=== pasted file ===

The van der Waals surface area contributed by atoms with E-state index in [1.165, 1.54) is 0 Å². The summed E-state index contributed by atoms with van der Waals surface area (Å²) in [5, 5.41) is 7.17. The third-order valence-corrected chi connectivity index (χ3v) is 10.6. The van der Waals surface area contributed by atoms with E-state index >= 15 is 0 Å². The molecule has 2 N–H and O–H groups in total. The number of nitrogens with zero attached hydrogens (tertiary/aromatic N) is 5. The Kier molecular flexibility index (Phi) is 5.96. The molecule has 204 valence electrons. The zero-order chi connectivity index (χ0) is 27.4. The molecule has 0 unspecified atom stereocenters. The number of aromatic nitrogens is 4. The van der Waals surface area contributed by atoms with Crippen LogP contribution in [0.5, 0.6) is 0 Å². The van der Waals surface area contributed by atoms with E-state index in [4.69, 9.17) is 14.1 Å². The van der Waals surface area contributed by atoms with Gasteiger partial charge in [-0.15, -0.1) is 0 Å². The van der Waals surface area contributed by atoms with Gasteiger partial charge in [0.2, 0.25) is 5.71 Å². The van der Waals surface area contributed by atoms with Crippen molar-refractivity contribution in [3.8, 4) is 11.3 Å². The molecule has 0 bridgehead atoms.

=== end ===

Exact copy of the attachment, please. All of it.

The van der Waals surface area contributed by atoms with E-state index in [1.165, 1.54) is 0 Å². The summed E-state index contributed by atoms with van der Waals surface area (Å²) in [5, 5.41) is 7.17. The third-order valence-corrected chi connectivity index (χ3v) is 10.6. The van der Waals surface area contributed by atoms with E-state index >= 15 is 0 Å². The molecule has 2 N–H and O–H groups in total. The number of nitrogens with zero attached hydrogens (tertiary/aromatic N) is 5. The Kier molecular flexibility index (Phi) is 5.96. The molecule has 204 valence electrons. The zero-order chi connectivity index (χ0) is 27.4. The molecule has 0 unspecified atom stereocenters. The number of aromatic nitrogens is 4. The van der Waals surface area contributed by atoms with Crippen LogP contribution in [0.5, 0.6) is 0 Å². The van der Waals surface area contributed by atoms with E-state index in [4.69, 9.17) is 14.1 Å². The van der Waals surface area contributed by atoms with Gasteiger partial charge in [-0.15, -0.1) is 0 Å². The van der Waals surface area contributed by atoms with Gasteiger partial charge in [0.2, 0.25) is 5.71 Å². The van der Waals surface area contributed by atoms with Crippen molar-refractivity contribution in [3.8, 4) is 11.3 Å². The molecule has 0 bridgehead atoms.